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10 Things You Need To Know About Depression (Part II)

Apr. 28, 2016 Forbes

6. Depression Doesn’t Define You As A Person

If you suffered from a broken leg, you wouldn’t say “I am a broken leg.” Similarly, if you suffer from depression, it’s a temporary state.

According to Cara Maksimow, LCSW, CPC, a licensed clinical therapist practicing in Summit, N.J., and author of Lose That Mommy Guilt: Tales and Tips from an Imperfect Mom:

Treatment for depression is perceived by many people as a “weakness” of who they are as a person. When someone has a broken leg, they see a doctor. When they have symptoms of diabetes, they see an endocrinologist. When they have symptoms of depression, they think, “something is wrong with me,” and often blame themselves. This skewed thinking is partly due to the depression itself but also due to the overall perception of mental illness or behavioral health as different from other health issues. There reality is, it is not different.

Dr. Ben Epstein, a psychologist who blends traditional cognitive behavioral therapy (CBT) with mindfulness and acceptance techniques, says:

No one construct defines any human being. Each and every one of us is far too complex to be pigeonholed into a DSM category. Once that happens you inevitably have set yourself up to see the world as you define yourself (even if that means having to see yourself in a pretty unflattering light). You are more than your thoughts and your labels. So please label your clothes, not yourself or others.

7. Getting Familiar With Your Depression

There is no one-size-fits-all solution when it comes to depression. Everyone experiences depression differently, and the causes for depression will also vary. This also means that the treatment that works for one person may not work for you.

Tina B. Tessina, PhD (a.k.a. “Dr. Romance”), psychotherapist and author of It Ends With You: Grow Up and Out of Dysfunction, says:

With clients, the first thing I would do is ask what happened to make them unhappy. If it’s a result of an event, like a breakup, then I’d guide them through grief—writing, talking and creating a ritual all help people express and move through their grief. I do a lot of listening, because grief needs a witness. Then I help the client re-frame the relationship. In a breakup, I help my clients sort out their feelings, figure out what they’re angry about, what they’re sad about, and to help them see the relationship more realistically, recognize its flaws and why it ended. After getting through the initial stages of  the grief, we’d talk about what went wrong, and what the client can learn from the experience to improve future relationships.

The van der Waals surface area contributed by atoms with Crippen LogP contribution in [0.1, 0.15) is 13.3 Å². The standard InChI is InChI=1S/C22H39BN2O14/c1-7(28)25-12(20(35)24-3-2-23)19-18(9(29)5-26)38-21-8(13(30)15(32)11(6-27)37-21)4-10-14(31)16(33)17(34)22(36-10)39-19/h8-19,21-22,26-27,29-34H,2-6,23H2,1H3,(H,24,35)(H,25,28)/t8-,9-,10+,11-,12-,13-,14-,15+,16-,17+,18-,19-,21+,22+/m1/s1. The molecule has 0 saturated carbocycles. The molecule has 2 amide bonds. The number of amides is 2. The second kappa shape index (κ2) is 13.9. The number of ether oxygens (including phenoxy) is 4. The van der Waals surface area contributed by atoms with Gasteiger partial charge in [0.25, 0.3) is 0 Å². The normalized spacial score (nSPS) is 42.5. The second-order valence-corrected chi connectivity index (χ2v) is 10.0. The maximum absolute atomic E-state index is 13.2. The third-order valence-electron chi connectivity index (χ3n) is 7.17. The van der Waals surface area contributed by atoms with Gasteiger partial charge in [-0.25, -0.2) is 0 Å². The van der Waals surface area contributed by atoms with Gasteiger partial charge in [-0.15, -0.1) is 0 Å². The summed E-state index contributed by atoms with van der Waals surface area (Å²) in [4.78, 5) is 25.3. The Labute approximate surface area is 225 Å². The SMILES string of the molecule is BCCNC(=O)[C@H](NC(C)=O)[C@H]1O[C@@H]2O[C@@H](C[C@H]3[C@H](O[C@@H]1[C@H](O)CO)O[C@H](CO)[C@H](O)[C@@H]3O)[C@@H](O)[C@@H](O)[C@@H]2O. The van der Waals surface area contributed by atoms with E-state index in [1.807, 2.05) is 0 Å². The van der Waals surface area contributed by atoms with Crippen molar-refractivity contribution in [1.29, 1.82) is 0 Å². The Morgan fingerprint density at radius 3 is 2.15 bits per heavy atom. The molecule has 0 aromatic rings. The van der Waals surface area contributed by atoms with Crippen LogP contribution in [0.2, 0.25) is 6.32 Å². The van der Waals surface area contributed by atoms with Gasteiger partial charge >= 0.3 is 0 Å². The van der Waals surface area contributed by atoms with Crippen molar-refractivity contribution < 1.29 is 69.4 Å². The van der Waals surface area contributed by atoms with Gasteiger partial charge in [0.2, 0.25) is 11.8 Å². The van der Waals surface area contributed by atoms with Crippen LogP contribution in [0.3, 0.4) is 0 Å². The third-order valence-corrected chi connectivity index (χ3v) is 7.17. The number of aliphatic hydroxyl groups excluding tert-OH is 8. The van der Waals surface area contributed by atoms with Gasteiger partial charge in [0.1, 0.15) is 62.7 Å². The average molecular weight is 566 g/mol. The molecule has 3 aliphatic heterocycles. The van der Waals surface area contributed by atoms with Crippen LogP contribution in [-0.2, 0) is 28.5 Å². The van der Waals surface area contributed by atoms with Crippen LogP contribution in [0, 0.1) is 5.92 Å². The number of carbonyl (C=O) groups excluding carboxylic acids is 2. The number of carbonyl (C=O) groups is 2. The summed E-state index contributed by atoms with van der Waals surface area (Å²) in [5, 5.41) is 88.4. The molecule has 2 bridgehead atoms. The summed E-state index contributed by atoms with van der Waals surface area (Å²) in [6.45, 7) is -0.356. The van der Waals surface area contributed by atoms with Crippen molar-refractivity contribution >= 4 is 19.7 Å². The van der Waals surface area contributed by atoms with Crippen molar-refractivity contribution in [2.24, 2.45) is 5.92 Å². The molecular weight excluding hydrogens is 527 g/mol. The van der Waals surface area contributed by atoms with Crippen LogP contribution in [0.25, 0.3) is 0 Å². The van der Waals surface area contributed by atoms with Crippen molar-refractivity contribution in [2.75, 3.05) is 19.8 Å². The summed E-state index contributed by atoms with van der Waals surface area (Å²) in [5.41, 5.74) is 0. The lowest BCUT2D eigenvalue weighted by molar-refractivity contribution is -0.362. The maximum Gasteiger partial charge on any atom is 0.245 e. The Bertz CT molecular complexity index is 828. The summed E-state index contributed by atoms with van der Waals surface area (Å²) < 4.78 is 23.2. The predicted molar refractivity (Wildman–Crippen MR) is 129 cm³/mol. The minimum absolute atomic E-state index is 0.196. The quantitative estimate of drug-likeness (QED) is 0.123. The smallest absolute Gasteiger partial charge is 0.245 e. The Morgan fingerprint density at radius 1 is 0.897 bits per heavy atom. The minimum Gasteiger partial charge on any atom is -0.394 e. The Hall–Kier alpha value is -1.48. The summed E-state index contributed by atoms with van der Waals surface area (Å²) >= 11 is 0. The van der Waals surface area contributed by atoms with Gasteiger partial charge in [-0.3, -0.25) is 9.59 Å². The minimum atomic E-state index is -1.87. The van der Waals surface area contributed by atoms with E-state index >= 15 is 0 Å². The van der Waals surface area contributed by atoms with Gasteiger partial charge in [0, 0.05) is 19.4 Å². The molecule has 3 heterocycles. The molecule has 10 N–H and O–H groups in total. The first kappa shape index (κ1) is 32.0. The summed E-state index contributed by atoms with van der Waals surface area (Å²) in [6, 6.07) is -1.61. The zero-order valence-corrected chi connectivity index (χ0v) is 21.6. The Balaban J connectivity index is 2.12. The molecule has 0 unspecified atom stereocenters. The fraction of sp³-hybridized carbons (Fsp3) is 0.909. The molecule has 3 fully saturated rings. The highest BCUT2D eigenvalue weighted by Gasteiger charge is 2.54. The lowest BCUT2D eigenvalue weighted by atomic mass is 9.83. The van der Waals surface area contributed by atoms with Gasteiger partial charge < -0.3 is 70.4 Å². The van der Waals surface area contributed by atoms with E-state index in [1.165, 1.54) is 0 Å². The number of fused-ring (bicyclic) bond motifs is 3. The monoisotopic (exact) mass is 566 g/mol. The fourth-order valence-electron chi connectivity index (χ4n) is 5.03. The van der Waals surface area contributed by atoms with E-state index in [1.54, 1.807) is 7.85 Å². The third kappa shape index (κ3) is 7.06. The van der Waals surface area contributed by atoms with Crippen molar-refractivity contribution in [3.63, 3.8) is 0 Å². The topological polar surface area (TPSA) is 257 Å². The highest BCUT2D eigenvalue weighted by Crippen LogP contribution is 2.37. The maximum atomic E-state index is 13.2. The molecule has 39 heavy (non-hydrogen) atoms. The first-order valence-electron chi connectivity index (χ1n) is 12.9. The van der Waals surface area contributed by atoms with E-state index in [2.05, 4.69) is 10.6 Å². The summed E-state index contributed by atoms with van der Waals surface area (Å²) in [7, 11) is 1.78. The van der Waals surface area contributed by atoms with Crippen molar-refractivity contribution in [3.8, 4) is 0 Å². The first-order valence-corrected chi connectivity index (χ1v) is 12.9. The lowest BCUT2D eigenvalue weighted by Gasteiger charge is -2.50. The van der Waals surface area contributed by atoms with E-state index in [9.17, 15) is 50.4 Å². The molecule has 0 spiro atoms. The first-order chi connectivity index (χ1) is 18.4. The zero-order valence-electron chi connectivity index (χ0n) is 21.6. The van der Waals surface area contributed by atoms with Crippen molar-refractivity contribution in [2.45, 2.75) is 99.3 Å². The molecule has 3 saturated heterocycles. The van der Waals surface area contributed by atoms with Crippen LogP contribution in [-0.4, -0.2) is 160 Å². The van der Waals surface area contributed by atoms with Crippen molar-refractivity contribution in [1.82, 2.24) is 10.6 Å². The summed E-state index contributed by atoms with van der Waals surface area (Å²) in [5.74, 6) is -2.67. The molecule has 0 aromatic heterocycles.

If the classic signs of mild depression are there, and it’s chronic, with no discernible trigger event, then I treat for mild depression, which is a result of poor mental hygiene—the client thinks in self-defeating ways, and is basically hostile toward self—so we delve into past events and examine the self-talk, so the client can learn to be more accepting of self and figure out how to create happiness and a balanced psyche. If the depression is cyclical and the client is unable to function, I refer them to a psychiatrist for medication, and then treat for depression in concert with the psychiatrist.

Getting familiar with your depression necessarily means that you must see if there’s a reason behind the depression. Dr. Robert Epstein, PhD, senior research psychologist at the American Institute for Behavioral Research and Technology (AIBRT) explains it in this way:

The main thing I think people need to know about depression is the critically important difference between reactive and nonreactive forms of depression. It is normal and natural for you to feel down for days, weeks or even months after the loss of a pet or a close relative. Although it doesn’t feel good to feel down while one is grieving, that kind of depressionis perfectly normal and healthy. It shows you cared, and it also shows you are gradually adjusting to your loss.

The kind of depression one needs to be especially concerned about is “nonreactive” (sometimes called endemic). This is depression that seems to come out of the blue, that persists no matter what is happening, and that doesn’t seem to be related to events in your life. If you or a loved one seems to be suffering from a nonreactive depression, it is important that you seek professional help.

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